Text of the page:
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Lions Roar : March 2012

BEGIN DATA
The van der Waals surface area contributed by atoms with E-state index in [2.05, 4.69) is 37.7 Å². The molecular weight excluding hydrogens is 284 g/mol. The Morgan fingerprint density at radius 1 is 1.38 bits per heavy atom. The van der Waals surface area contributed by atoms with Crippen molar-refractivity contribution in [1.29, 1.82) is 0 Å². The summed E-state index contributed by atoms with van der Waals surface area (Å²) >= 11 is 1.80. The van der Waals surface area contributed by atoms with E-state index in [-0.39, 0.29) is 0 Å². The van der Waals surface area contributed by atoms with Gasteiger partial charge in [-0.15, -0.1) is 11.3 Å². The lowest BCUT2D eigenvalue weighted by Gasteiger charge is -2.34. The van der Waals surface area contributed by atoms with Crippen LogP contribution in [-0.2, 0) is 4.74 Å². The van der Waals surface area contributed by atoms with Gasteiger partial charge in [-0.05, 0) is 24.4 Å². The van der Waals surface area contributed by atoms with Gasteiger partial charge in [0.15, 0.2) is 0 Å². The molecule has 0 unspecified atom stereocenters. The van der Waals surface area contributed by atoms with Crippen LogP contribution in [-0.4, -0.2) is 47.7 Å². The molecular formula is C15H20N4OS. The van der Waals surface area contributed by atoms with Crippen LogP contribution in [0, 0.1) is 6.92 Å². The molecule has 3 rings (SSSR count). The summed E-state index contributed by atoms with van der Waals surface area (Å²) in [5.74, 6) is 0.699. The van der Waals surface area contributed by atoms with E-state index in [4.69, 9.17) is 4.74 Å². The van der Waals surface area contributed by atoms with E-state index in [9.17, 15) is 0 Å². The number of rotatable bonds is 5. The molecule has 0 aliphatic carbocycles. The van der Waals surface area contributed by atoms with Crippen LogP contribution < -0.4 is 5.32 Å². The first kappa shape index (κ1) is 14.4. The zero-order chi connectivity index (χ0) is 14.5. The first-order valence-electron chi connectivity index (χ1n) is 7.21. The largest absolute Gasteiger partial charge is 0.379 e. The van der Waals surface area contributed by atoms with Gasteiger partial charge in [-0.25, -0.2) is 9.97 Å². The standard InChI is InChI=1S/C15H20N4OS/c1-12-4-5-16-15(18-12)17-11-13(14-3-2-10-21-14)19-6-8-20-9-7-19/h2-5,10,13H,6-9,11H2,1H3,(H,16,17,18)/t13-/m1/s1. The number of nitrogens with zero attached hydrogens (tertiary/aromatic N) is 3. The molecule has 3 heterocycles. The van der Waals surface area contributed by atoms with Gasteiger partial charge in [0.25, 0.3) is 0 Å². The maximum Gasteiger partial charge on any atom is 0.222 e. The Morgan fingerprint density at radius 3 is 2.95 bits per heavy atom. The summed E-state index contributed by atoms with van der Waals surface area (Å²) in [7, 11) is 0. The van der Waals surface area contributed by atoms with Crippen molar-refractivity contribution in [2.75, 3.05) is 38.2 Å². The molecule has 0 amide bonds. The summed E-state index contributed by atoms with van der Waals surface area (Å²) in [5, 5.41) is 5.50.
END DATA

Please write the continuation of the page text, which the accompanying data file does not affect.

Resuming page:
SHAMBHALA SUN MARCH 2012 89 We can’t be sure what’s down the road. But at Prentiss Smith & Company we believe that a disciplined investment approach, and attention to each client’s individual situation, can take an investor a long way. For a brochure that includes our performance record please call. TOLL FREE 800 -223-7851 The Long Run. PRENTISS SMITH & COMPANY, INC. Portfolio management for the socially conscious investor since 1982 Offices in Brattleboro & Burlington, Vermont • www.socialinvesting.com know about the mind,” he says. “Well, that may or may not be true. It’s an open question. It may be the reverse.” He hopes that research- ers will stay open to incorporating the first person perspective into their work, and that other aspects of Buddhist thought will influ- ence scientific inquiry. Engle also feels that scientists have not paid enough atten- tion to making sure their research serves the goals of humanity. “What the Buddha tried to do,” he says, “was to investigate the nature of reality and the nature of the mind, and then use that understanding to provide a way out of delusion and suffering.” Engle says that if scientists want to explore the nature of suffer- ing, a third person approach alone, without an ethic that con- siders the outcome of the research, won’t be enough. Although much of the current research being funded through the Mind & Life Institute remains focused on neuroscience and cognitive science, Engle sees a future where the collaborations can flourish in other fields as well, such as religious studies, phi- losophy, and anthropology. “We’ve gone through a period of specialization,” says Engle, “and I believe we’re starting to see the limitations of that, in terms of the effects.” Arthur Zajonc, who as the new president of the Mind & Life Institute will be helping to chart its future course, is par- ticularly interested in applications of contemplative practice in education. He is steering committee chair of the Association for Contemplative Mind in Higher Education, an initiative of the Center for Contemplative Mind in Society that works with professors in a range of academic disciplines in thousands of classrooms around the world. “Not only can meditation be used in the classroom to reduce stress or increase attention,” Zajonc says, “but it can also help stu- dents have greater insight and make connections within the cur- riculum.” He points to how meditation can augment economics courses, where professors often use experiential exercises to teach students about the role of competition in distributing limited resources. According to classical economics, individuals will try to maximize their own profits at the expense of their competitors. But, Zajonc says, if professors first have their students practice a loving-kindness meditation before beginning the exercise, stu- dents shift their conduct to consider the needs of others. It’s clear the goal is to expand Mind and Life’s reach—to wider audiences and new areas of collaboration. Although it will continue to organize private dialogues between the Dalai Lama and leading scientists, Zajonc, Hangartner, and Engle hope the upcoming conference and other public activities will help con- vince society that mental and emotional training programs are important for our future happiness, health, and social harmony. “The investigation of the mind has been going on in the contemplative world for 2,500 years,” says Engle. “An incredible amount of wisdom and understanding has been developed, but it has been held by a relatively small number of people. We are only beginning to disseminate these insights to the wider popu- lation. That’s exciting.” ♦